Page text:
Updated: September 12, 2014 1:00:03 am
Director Vikram Bhatt has got a perfect commercial music album, that can help create a positive buzz for his next, most ambitious film, Creature 3D. The nine track album includes five original compositions, one unplugged version and three remixes. Bhatt has roped in music composer Mithoon for this romantic- drama, while one song has been composed by Tony Kakkar.
It is Kakkar’s composition, Sawan aaya hai, which gives the album a wonderful start. The melodious number sounds straight out of a ‘90s film music album, with its dhol and piano beats, which is steady throughout the track. Arijit Singh’s rendition adds the perfect magic to this romantic number, with well penned lyrics by Kakkar, making it the best song of this album. Sawan aaya hai makes a comeback in the form of a decently put together unplugged version, which is crooned by Kakkar. This version is slightly more contemporary and slow, with just the signature tune and strumming of the guitar dominating the background beats. There is also a remix version by DJ Shiva towards the end of the album, which is strictly okay.
Mithoon comes in as the lyricist and composer for Hum naa rahein hum, a slow, seductive romantic number, which is beautifully sung by Benny Dayal. The song has a decent vibe and maintains a good pace throughout. The remix version of this track can be given a miss. Naam-e-wafa makes for a very good heartbreak track, where Mithoon uses his signature music style to create a wonderful composition (which sounds a little similar to Zaroorat from Ek Villain, especially the portions before the antara). Singer Farhan Saeed has done a good job, keeping in mind this is his first Bollywood number. Tulsi Kumar as the female vocalist is also decent.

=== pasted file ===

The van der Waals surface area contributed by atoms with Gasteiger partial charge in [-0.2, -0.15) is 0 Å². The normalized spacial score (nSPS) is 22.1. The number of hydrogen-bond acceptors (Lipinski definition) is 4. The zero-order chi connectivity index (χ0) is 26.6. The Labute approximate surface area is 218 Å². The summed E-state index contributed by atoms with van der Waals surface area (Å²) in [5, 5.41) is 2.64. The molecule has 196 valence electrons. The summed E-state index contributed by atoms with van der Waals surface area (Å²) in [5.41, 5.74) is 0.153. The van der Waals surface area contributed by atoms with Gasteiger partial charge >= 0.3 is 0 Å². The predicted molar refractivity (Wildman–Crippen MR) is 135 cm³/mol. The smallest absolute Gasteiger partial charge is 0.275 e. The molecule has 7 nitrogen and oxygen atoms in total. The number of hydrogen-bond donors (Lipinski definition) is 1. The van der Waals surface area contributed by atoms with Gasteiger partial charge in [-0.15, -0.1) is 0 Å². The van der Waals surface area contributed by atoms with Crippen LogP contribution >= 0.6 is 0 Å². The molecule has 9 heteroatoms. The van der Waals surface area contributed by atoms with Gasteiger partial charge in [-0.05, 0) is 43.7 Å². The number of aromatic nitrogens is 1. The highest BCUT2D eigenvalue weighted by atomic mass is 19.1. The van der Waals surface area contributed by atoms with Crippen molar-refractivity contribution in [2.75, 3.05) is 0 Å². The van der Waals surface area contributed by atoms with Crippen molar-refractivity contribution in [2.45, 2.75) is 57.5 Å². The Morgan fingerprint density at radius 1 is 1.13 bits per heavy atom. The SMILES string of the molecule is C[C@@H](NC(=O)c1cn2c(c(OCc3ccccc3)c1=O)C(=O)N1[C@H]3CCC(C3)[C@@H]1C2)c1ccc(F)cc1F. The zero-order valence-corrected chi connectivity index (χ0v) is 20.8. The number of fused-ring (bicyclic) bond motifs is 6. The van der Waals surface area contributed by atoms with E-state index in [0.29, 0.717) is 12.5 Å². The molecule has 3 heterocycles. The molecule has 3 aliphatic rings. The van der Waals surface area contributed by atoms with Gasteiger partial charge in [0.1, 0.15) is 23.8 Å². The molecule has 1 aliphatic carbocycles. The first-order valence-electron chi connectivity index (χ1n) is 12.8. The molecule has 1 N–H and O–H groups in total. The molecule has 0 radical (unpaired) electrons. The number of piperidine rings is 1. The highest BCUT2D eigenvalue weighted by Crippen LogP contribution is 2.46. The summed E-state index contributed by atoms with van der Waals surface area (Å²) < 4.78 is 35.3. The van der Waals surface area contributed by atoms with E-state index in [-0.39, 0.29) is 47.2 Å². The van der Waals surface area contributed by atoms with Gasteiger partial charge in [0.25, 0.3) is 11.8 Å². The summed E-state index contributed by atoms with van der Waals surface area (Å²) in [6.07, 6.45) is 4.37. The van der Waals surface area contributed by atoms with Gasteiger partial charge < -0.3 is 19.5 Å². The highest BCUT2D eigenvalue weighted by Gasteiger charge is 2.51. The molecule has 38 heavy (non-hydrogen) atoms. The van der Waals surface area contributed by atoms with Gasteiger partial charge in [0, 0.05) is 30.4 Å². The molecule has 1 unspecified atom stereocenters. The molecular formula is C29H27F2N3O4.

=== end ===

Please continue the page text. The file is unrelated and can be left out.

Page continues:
Mithoon launches another new singer in the form of Saim Bhatt, who makes a good debut with Ik pal yahi, which is another beautiful composition. The melody is slow and extremely haunting. Mithoon relies on western musical instruments for this composition, where the electronic guitar, keyboard and electronic sound loops dominate. In the next number, Mehboob ki, Mithoon takes over as the singer, composer and lyricist. This well paced, upbeat number will remind you of Woh ajnabi from one of his early projects, The Train. Despite the similarity, it makes for a decent number, especially because of Mithoon’s unique voice.
Although the film promises to provide a lot of chills, these melodious songs are enough to add a good touch of romance to Bhatt’s sci-fi thriller. Hear the album and it won’t leave you disappointed.
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